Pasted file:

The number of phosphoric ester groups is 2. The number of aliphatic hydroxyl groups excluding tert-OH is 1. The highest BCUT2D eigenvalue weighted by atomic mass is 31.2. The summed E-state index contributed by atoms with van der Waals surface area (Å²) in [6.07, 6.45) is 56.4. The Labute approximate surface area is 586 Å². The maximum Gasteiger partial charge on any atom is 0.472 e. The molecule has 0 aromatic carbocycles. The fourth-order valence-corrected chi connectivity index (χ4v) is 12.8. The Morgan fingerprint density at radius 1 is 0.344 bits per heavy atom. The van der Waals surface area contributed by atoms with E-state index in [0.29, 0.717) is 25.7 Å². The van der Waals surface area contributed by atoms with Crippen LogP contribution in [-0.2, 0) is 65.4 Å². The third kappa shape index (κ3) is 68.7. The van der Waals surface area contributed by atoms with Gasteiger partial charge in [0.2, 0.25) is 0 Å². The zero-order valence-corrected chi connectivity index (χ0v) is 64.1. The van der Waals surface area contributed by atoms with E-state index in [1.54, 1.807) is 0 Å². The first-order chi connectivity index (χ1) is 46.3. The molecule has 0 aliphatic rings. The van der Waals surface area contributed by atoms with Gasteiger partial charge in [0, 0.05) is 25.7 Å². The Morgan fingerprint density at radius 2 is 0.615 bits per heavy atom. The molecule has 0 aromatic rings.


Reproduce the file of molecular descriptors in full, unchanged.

The number of phosphoric ester groups is 2. The number of aliphatic hydroxyl groups excluding tert-OH is 1. The highest BCUT2D eigenvalue weighted by atomic mass is 31.2. The summed E-state index contributed by atoms with van der Waals surface area (Å²) in [6.07, 6.45) is 56.4. The Labute approximate surface area is 586 Å². The maximum Gasteiger partial charge on any atom is 0.472 e. The molecule has 0 aromatic carbocycles. The fourth-order valence-corrected chi connectivity index (χ4v) is 12.8. The Morgan fingerprint density at radius 1 is 0.344 bits per heavy atom. The van der Waals surface area contributed by atoms with E-state index in [0.29, 0.717) is 25.7 Å². The van der Waals surface area contributed by atoms with Crippen LogP contribution in [-0.2, 0) is 65.4 Å². The third kappa shape index (κ3) is 68.7. The van der Waals surface area contributed by atoms with Gasteiger partial charge in [0.2, 0.25) is 0 Å². The zero-order valence-corrected chi connectivity index (χ0v) is 64.1. The van der Waals surface area contributed by atoms with E-state index in [1.54, 1.807) is 0 Å². The first-order chi connectivity index (χ1) is 46.3. The molecule has 0 aliphatic rings. The van der Waals surface area contributed by atoms with Gasteiger partial charge in [0, 0.05) is 25.7 Å². The Morgan fingerprint density at radius 2 is 0.615 bits per heavy atom. The molecule has 0 aromatic rings.